Update: One source pegs it at between €8-10M, while another says it’s closer to €12-15M (perhaps factoring in terms of any earn out). TechCrunch also understands it was a mixture of cash and stock, positioning Seaya Ventures and Ticketea’s other shareholders to benefit should Eventbrite IPO or get an exit of its own. (On the former front, press reports have slated an IPO for this year.)
Madrid-based Ticketea offers an events discovery and ticketing platform that lets people find and book tickets for a variety of live experiences — including festivals, concerts and performing arts shows. It focuses on Spanish speaking countries and small and mid-sized event organizers.
Eventbrite said the acquisition will help expand its global footprint in music events, including via the Arenal Sound, Viña Rock, Low Festival, and Dreambeach festivals. It also flagged Ticketea’s “robust ecosystem of third-party integrations” — selling tickets for prominent entertainment events and brands, such as The Billy Elliot Musical, Cirque du Soleil, and Museo Nacional del Prado — as another attraction.
In a statement on the acquisition Julia Hartz, CEO and co-founder of Eventbrite, lauded Ticketea’s approach to solving the event industry’s challenges — saying its “robust discovery platform” was of interest, along with the company’s “strong leadership position” in the southern European market (not just Spain).
“There is incredible synergy between our two companies from a business, platform, and brand perspective,” added Hartz. “We’re thrilled to welcome their talented team, who shares our core mission of bringing people together through live experiences, to the Eventbrite family.”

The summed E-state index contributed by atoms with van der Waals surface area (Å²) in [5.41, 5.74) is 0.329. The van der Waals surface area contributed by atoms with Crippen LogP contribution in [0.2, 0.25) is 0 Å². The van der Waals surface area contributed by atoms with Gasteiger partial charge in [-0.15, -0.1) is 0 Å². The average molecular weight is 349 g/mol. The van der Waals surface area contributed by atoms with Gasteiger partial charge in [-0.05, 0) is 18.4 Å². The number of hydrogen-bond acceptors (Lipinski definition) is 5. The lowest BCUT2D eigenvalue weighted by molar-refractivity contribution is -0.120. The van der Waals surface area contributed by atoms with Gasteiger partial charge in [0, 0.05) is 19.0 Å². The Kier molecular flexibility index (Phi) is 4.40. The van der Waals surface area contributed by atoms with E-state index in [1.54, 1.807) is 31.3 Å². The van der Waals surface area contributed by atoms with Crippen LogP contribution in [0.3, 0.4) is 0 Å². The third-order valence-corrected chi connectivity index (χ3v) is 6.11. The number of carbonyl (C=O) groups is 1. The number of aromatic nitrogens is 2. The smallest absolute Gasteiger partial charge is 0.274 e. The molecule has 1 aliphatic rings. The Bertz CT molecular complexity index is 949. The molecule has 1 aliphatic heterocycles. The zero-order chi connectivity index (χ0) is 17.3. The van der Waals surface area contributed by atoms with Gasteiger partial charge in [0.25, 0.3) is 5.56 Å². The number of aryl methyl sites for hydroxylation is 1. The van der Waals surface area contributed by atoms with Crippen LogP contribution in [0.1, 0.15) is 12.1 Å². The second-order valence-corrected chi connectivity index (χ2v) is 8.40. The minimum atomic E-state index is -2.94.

Javier Andres, co-founder and CEO of Ticketea, is joining Eventbrite as country director for Spain and Portugal.
“We have been building a significant market presence in Spain for nearly a decade. It’s exciting to be recognized by the global leader in event technology as they invest more heavily in our growing market,” he said in a supporting statement.
“We look forward to extending the impact of both our team and technology far beyond country borders, to the more than 180 countries and territories where their powerful platform gives rise to millions of events today.”
According to Crunchbase Ticketea has raised just $5.7M since being founded, all the way back in 2009, so its investors — which include Madrid-based VC firm Seaya Ventures — are likely to be patting themselves on the back about a nice little return on their investment.
Ticketea is not the only European ticket firm that Eventbrite has bagged in recent years. Last year the billion-dollar event-management platform also acquired Ticketscript, a ticketing startup based out of Amsterdam.
TechCrunch’s Steve O’Hear contributed to this report